Survey Says: Partial Variables

Hey guys,

I’m doing some work on partials and am trying to figure out what the
usage of the variables that are currently assigned is.

Consider a case where you have a partial named _user.html.erb. In Rails
2.3, the following variables are assigned:

  • user
  • options[:as] if options[:as] exists
  • object
    My question is whether these are all used at the same time. Reducing
    the number of variables assigned makes a performance difference that is
    particularly noticable in large collections. There are some things that
    I’m thinking about, but I want to hear what the normal usage is. Feel
    free to tell me this is crazy and people use all three all the time.
    Some options:
  • set options[:as] to default to :object. If options[:as] is
    specified, the object local would not be set.
  • set options[:as] to default to the partial name. If options[:as]
    is specified, the partial name would not be set. In this case, object
    would always be set separately.
  • a more radical option would be to deprecate the usage of object
    and default options[:as] to the partial name. This would guarantee that
    only a single known name would need to be set each iteration. I am
    told, however, that object is actually in use.
    Are either of these options palatable? Effectively, the question is
    whether object, the name of the partial, and a separate options[:as]
    are used all at the same time in the same partial.

Thoughts?

– Yehuda

Hey guys,

I’m doing some work on partials and am trying to figure out what the usage of the variables that are currently assigned is.

Consider a case where you have a partial named _user.html.erb. In Rails 2.3, the following variables are assigned:

  • user
  • options[:as] if options[:as] exists
  • object

Ohhh, what?! …all this time I’ve been using ‘user’ like a sucker when ‘object’ has been available?

My question is whether these are all used at the same time. Reducing the number of variables assigned makes a performance difference that is particularly noticable in large collections. There are some things that I’m thinking about, but I want to hear what the normal usage is. Feel free to tell me this is crazy and people use all three all the time. Some options:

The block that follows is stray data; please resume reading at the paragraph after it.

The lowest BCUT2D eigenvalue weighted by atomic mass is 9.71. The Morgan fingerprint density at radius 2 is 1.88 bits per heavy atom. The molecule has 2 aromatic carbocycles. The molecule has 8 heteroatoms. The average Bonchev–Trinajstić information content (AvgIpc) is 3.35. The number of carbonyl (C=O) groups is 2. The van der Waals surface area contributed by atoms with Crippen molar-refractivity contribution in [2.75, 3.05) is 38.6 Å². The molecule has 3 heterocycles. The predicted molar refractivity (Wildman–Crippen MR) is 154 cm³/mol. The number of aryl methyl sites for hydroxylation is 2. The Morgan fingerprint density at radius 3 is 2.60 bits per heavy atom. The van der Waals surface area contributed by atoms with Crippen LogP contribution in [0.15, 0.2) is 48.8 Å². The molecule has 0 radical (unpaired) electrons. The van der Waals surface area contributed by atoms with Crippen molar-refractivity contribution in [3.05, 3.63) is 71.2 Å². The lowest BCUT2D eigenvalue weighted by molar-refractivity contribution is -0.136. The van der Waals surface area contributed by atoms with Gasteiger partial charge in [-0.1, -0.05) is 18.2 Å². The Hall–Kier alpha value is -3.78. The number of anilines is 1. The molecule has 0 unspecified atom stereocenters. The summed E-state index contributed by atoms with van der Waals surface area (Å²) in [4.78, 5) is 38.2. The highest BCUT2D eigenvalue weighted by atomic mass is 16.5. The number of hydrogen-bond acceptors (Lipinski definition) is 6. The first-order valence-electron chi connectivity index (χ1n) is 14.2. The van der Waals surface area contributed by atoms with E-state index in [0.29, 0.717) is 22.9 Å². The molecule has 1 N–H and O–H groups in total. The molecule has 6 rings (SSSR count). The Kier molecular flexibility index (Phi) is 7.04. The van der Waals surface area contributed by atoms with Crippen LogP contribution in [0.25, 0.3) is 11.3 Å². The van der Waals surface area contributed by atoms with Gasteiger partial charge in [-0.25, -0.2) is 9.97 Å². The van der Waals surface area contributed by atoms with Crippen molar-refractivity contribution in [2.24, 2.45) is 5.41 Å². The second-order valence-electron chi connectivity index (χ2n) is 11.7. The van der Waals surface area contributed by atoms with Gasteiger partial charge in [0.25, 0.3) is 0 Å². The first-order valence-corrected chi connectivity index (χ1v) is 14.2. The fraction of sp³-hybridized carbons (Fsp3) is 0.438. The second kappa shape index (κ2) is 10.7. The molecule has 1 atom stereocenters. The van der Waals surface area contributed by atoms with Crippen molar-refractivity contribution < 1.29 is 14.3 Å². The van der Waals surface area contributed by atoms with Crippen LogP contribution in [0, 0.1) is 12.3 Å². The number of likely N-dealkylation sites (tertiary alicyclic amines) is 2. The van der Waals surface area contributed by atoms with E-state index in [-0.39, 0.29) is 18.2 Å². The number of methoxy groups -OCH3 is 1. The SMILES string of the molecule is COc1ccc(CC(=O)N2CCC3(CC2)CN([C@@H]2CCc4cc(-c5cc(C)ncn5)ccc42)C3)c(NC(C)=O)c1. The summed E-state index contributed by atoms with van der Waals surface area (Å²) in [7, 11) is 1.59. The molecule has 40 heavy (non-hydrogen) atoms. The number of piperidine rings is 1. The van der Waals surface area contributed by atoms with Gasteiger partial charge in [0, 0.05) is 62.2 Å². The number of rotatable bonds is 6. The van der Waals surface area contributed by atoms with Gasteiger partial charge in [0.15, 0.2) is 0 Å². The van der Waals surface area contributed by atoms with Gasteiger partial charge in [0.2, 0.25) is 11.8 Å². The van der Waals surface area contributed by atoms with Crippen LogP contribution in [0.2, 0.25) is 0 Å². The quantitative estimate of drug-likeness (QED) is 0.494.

• set options[:as] to default to :object. If options[:as] is specified, the object local would not be set.
  • set options[:as] to default to the partial name. If options[:as] is specified, the partial name would not be set. In this case, object would always be set separately.
  • a more radical option would be to deprecate the usage of object and default options[:as] to the partial name. This would guarantee that only a single known name would need to be set each iteration. I am told, however, that object is actually in use.
    Are either of these options palatable? Effectively, the question is whether object, the name of the partial, and a separate options[:as] are used all at the same time in the same partial.

Thoughts?

My vote is to deprecate that smelly ‘object’ option :slight_smile: Is it actually mentioned in the API (I’ve never seen it)? Or is this a hangover from previous versions?

My other question about this is whatever solution we have for the :object => @user situation should generalize to the :collection => @users situation. I know that ‘user’ does this nicely, not sure about ‘object’.

Cheers,

Jason

Are either of these options palatable? Effectively, the question is whether
`object`, the name of the partial, and a separate options[:as] are used all
at the same time in the same partial.

I find your 3rd proposal perfectly acceptable. 'object' is possibly
in use but could probably be deprecated cleanly in 2.3.x. The catch
here would be to make sure you don't have false-positives in the
warnings.

People possibly are dependent on having something available under
multiple names for a single partial, but I don't think it'd be
intentional and they could always do :locals=>{:whatever=>youwant} to
work around it.

Personally, I’m a huge fan of treating partials as true method calls
and ensuring that all required objects are passed in as locals. I
can’t speak for others, but this optimization would not have a single
negative side effect for me.

-John